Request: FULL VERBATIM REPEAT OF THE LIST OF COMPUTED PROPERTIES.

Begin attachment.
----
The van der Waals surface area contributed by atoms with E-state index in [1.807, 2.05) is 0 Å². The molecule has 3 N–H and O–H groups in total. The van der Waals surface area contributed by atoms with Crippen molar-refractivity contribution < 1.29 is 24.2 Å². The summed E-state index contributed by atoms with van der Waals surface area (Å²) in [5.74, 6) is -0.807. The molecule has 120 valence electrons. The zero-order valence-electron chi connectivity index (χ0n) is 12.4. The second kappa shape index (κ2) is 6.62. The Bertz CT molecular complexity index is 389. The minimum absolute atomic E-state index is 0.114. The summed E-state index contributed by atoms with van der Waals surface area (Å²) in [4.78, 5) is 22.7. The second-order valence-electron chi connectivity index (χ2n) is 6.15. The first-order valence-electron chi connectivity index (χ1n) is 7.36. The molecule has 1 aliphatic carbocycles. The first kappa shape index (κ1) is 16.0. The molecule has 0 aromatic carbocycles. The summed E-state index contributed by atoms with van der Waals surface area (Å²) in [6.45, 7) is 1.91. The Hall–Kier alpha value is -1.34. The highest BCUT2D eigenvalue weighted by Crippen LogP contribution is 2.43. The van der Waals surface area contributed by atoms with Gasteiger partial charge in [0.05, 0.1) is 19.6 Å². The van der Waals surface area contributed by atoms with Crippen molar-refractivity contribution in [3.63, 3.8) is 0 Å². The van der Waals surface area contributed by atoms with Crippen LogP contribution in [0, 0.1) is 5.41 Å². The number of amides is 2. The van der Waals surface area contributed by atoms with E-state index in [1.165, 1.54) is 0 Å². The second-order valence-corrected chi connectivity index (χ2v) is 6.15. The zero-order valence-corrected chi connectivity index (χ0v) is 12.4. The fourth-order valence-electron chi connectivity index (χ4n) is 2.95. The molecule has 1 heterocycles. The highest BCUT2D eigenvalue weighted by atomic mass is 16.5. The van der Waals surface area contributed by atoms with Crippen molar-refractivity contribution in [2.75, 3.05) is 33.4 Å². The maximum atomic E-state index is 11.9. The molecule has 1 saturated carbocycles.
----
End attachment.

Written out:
The van der Waals surface area contributed by atoms with E-state index in [1.807, 2.05) is 0 Å². The molecule has 3 N–H and O–H groups in total. The van der Waals surface area contributed by atoms with Crippen molar-refractivity contribution < 1.29 is 24.2 Å². The summed E-state index contributed by atoms with van der Waals surface area (Å²) in [5.74, 6) is -0.807. The molecule has 120 valence electrons. The zero-order valence-electron chi connectivity index (χ0n) is 12.4. The second kappa shape index (κ2) is 6.62. The Bertz CT molecular complexity index is 389. The minimum absolute atomic E-state index is 0.114. The summed E-state index contributed by atoms with van der Waals surface area (Å²) in [4.78, 5) is 22.7. The second-order valence-electron chi connectivity index (χ2n) is 6.15. The first-order valence-electron chi connectivity index (χ1n) is 7.36. The molecule has 1 aliphatic carbocycles. The first kappa shape index (κ1) is 16.0. The molecule has 0 aromatic carbocycles. The summed E-state index contributed by atoms with van der Waals surface area (Å²) in [6.45, 7) is 1.91. The Hall–Kier alpha value is -1.34. The highest BCUT2D eigenvalue weighted by Crippen LogP contribution is 2.43. The van der Waals surface area contributed by atoms with Gasteiger partial charge in [0.05, 0.1) is 19.6 Å². The van der Waals surface area contributed by atoms with Crippen molar-refractivity contribution in [3.63, 3.8) is 0 Å². The van der Waals surface area contributed by atoms with Crippen LogP contribution in [0, 0.1) is 5.41 Å². The number of amides is 2. The van der Waals surface area contributed by atoms with E-state index in [1.165, 1.54) is 0 Å². The second-order valence-corrected chi connectivity index (χ2v) is 6.15. The zero-order valence-corrected chi connectivity index (χ0v) is 12.4. The fourth-order valence-electron chi connectivity index (χ4n) is 2.95. The molecule has 1 heterocycles. The highest BCUT2D eigenvalue weighted by atomic mass is 16.5. The van der Waals surface area contributed by atoms with Crippen molar-refractivity contribution in [2.75, 3.05) is 33.4 Å². The maximum atomic E-state index is 11.9. The molecule has 1 saturated carbocycles.